Now I don’t often swear, and rarely swear on here but today I’m going to make an exception, so if you’re likely to be offended then please just skip this post. I hope you don’t though, because it’s about cancer which quite frankly is offensive and indiscriminate.
Sadly cancer isn’t a stranger in my family, or yours too I suspect. My parents have both had their own battle with the disease (which they both won) but unfortunately my FIL wasn’t so lucky and we lost him last summer. I’ve friends that have encountered cancer, with mixed success, and I’m sure you have too.
One of those is Emma from Island Living 365 who has recently been diagnosed with Bowel cancer and who is bravely sharing her cancer journey online. Despite her recent post entitled Running away from Bowel Cancer she’s doing far from that. Instead she’s planning to run - or as she would say - plod, in the Race for Life for Cancer Research UK in Jersey at the end of May. While she’s already smashed her fundraising target, it would be great if we could add to her total, if you’re able to, to help beat cancer for everyone sooner.
Emma has named her cancer Phyllis and her updates regularly include #PissOffPhyllis - today many of the blogging community are showing our support for Emma and encouraging Phyllis (and her friends) to move on, as they’re really not welcome. Anywhere. Any of them.
We’ve all got badges with the #PissOffPhyllis message (thanks Lucy and the BlogOn team!) and we’re wearing them proudly and hitting our blogs and social media to show Emma our support. If you’re able to share this post, or any of my social posts for this on Facebook, Twitter or Instagram then I’d really appreciate your help.
April is Bowel cancer Awareness month
So it’s only fitting that we’ve managed to get this arranged to sneak in to the end of this month, and appropriate that I include some information about Bowel cancer too:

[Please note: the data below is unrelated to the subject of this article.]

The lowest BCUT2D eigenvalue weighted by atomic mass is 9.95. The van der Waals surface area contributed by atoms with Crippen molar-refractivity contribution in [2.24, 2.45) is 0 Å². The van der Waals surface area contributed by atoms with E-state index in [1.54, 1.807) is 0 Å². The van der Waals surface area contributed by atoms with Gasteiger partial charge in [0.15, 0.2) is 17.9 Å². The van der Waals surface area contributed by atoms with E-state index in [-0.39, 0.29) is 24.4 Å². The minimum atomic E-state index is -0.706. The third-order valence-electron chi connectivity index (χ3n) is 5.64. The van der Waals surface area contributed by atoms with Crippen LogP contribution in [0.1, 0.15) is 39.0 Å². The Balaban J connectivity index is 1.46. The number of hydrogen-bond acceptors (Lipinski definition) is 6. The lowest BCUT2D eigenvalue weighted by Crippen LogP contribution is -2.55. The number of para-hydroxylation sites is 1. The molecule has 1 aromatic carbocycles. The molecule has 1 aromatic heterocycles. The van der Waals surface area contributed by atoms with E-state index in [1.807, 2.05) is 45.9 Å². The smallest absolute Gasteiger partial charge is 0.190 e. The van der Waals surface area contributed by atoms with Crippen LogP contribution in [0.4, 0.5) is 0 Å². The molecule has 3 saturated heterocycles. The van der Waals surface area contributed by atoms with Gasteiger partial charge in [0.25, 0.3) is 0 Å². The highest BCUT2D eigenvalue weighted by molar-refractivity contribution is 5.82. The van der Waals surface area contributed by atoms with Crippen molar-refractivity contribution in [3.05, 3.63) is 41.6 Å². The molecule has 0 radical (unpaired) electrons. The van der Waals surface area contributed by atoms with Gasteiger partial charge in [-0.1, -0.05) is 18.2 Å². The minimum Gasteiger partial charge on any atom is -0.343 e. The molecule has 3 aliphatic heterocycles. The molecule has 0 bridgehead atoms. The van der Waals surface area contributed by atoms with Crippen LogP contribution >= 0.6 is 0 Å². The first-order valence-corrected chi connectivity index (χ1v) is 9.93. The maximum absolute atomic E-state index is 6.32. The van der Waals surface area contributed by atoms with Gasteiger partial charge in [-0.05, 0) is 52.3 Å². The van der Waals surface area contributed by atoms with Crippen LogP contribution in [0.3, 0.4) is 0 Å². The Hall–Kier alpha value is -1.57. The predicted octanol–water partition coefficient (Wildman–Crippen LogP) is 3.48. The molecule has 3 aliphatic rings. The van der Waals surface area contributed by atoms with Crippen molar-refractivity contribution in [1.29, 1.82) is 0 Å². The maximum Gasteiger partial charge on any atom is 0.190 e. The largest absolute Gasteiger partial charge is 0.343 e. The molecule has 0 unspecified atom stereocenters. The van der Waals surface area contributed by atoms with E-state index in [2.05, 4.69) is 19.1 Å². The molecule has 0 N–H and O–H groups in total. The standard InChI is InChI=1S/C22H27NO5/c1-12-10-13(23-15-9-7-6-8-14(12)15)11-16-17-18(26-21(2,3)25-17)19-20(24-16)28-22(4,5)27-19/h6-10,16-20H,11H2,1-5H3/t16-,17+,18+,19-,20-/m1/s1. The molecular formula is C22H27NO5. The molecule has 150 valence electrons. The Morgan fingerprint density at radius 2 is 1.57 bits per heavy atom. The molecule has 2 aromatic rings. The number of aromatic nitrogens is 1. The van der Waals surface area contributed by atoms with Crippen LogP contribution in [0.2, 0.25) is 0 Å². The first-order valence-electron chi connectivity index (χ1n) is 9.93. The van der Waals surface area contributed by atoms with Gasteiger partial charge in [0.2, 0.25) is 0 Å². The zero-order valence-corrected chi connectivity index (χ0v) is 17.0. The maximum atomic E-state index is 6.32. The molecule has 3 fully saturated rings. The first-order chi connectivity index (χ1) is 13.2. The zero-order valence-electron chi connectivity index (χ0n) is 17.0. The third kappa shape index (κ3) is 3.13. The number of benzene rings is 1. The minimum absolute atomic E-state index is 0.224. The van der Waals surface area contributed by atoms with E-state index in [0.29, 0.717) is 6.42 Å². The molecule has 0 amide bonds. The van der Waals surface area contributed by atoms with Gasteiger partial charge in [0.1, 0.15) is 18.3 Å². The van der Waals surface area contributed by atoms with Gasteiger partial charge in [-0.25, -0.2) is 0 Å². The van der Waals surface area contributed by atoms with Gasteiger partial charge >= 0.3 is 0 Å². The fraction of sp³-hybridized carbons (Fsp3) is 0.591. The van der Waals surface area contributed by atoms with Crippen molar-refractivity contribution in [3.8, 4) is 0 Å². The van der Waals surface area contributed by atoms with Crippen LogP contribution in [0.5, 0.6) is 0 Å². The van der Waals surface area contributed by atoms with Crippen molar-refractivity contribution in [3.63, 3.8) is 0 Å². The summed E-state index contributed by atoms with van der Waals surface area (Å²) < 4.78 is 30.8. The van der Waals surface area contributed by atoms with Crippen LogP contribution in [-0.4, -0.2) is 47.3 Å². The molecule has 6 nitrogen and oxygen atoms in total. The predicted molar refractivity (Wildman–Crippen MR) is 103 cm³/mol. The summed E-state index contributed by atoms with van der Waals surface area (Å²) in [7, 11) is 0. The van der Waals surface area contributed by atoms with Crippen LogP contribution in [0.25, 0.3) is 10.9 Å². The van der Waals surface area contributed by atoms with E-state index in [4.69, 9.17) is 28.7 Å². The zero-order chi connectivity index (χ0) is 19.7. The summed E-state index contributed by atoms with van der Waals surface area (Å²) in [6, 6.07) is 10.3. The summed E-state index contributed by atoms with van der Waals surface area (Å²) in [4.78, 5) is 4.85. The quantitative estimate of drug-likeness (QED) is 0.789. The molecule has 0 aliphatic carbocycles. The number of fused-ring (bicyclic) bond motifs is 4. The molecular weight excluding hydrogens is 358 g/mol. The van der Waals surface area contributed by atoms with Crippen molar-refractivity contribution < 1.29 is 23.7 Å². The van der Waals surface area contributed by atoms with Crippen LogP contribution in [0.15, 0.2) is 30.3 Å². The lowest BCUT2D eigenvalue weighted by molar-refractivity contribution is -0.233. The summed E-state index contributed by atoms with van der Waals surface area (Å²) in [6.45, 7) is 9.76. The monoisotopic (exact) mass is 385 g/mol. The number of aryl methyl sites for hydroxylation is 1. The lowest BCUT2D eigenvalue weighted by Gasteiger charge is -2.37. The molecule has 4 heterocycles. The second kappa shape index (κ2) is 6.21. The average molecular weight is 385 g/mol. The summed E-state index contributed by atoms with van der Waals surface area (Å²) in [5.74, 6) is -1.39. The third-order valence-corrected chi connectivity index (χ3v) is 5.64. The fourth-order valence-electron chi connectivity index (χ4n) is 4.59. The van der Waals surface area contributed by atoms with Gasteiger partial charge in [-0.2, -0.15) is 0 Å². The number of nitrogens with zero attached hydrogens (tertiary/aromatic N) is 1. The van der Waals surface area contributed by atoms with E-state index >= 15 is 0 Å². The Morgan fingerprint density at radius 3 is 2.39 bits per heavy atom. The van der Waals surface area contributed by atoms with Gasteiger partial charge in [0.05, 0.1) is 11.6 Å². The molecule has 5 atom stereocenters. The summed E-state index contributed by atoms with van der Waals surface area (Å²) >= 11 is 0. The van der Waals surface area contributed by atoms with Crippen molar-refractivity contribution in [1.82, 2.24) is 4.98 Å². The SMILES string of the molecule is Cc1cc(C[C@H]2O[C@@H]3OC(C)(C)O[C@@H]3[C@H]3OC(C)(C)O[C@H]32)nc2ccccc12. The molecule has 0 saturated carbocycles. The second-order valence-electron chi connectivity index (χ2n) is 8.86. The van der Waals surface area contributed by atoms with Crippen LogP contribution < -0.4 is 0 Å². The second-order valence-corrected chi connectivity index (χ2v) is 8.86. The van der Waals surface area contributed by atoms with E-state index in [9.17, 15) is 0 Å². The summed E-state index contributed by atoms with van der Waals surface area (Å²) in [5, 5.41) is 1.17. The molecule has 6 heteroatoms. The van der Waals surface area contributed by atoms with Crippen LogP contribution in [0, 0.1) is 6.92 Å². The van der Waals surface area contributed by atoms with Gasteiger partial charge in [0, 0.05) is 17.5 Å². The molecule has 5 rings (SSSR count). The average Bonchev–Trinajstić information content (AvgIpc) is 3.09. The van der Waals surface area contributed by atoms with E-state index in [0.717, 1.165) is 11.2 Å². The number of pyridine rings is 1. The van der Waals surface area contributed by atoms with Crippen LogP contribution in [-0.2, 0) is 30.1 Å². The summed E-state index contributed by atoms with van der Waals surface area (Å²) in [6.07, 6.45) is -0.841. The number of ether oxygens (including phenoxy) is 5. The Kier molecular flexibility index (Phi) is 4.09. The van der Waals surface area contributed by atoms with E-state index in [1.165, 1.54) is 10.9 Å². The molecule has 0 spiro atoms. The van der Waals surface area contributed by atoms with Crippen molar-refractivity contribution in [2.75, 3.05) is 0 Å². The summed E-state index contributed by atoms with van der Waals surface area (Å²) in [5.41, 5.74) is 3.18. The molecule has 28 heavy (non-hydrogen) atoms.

Bowel cancer is the second biggest cancer killer in the UK claiming more than 16,000 lives a year, that's over 44 people every day.
Bowel cancer is the fourth most common cancer in the UK, after breast, prostate and lung cancers.
Every 15 minutes in the UK someone is diagnosed with bowel cancer. That’s almost 42,000 people every year. Every 30 minutes someone dies from the disease in the UK.
More than nine out of ten new cases (94%) are diagnosed in people over the age of 50, and nearly six out of ten cases (58%) are diagnosed in people aged 70 or over. But bowel cancer can affect any age. More than 2,500 people under 50 are diagnosed with bowel cancer in the UK every year.
1 in 14 men and 1 in 19 women will be diagnosed with bowel cancer during their lifetime.
Bowel cancer is very treatable but the earlier it is diagnosed, the easier it is to treat. People whose cancer is diagnosed at an early stage have a much higher chance of successful treatment than those whose cancer has become more widespread. If you have any symptoms, don’t be embarrassed and don’t ignore them. Doctors are used to seeing lots of people with bowel problems.
The symptoms of Bowel cancer can include:
Bleeding from your bottom and/or blood in your poo
A persistent and unexplained change in bowel habit
Unexplained weight loss
Extreme tiredness for no obvious reason
A pain or lump in your tummy
So Phyllis, it’s time for you (and all your friends) to move on
You’re most definitely not welcome. In fact I’ve struggled to find anywhere where you are welcome.